The new 4.22 version of the Unreal Engine 4 has just come with a lot of new features. The most marketed one is the real-time ray-tracing which comes with a lot of promises. But among the new features, there is one which is definitely huge if a part of your job is to improve the engine by adding new features: it’s the Editor Utility Widgets.
According to Epic:
Editor Utility Widgets enable you to extend the functionality of Unreal Editor with new user interfaces created entirely using the UMG UI Editor and Blueprint Visual Scripting logic! These are Editor-only UI panels that can be selected from the Windows menu like other Unreal Editor panels.
Due to the novelty of the feature, there’s a lack of tutorials and documentation on how to use it. We will make few articles about the topic to cover most of its features, and today we will start with a small introduction.
Creating a widget
Location of the asset type in the menu
To start, we need to create a new asset of the kind Editor Widget.
Once opened, we are in front of the good old UMG widget editor. Thus, people who are familiar with this editor won’t be lost. For the others, to get started all you need to do is to drag and drop components from the palette to the main window or to the hierarchy.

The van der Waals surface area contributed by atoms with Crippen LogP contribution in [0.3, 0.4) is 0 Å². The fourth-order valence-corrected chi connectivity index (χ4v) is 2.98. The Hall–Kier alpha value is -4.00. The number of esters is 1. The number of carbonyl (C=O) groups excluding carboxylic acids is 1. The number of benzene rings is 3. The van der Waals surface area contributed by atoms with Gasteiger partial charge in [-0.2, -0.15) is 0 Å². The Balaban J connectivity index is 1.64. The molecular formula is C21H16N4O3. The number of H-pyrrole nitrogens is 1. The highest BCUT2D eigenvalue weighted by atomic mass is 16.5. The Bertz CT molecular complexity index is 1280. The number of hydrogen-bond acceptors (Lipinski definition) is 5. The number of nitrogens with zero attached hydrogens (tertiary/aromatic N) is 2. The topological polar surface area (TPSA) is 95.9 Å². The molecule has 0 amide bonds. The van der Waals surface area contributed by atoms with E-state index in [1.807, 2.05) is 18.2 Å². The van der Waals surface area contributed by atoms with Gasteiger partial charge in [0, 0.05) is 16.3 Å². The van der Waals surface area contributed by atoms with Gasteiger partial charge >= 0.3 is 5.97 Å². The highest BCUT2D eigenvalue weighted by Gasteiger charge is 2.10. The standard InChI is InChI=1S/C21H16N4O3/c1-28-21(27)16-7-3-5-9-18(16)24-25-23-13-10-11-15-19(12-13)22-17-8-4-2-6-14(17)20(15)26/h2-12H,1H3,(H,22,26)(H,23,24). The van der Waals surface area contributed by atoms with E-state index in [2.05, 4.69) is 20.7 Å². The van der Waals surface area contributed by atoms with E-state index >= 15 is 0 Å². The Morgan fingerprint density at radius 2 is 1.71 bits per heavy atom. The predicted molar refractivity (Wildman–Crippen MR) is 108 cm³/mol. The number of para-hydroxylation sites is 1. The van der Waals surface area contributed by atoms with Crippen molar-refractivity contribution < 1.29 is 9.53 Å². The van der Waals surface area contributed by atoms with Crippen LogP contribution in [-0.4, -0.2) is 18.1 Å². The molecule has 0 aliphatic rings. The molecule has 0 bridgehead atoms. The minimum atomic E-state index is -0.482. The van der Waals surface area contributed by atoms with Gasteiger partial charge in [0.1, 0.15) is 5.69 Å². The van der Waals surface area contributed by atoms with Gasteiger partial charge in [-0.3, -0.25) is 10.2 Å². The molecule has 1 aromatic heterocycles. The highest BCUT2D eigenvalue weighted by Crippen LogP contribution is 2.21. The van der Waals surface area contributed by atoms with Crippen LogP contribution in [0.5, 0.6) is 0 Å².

For this example, we will just make a small “Hello World” button. The Editor Widget window should look like this:
In the Event Graph of the widget, we add this simple behavior:
Running the widget
This widget is pretty simple, but it shows the main principles of the creation of a UMG widget for the editor. Now, we want to test it.
It’s really easy to do it: we just have to right-click on the widget asset, in the content browser, and select Run Editor Utility Widget. The widget should open immediately.
My first Editor Widget
And when we click on the button Hello World: we see the log line “Hello World” in the viewport.
Given that we are in an Editor context, we can call any editor function. It’s really useful if we want for instance, make a widget whose purpose is to programmatically construct a scene from a set of parameters defined in the widget.
In the next episodes…
As said in the introduction, this article is a first one of a serie. It introduces the concept of Editor Widget blueprint and how to use it.
In the next articles, we will cover how to programmatically interact with these widgets, and how to create these widgets using C++. If you want to be notified when these articles will be published, you can follow us on Twitter and Facebook.
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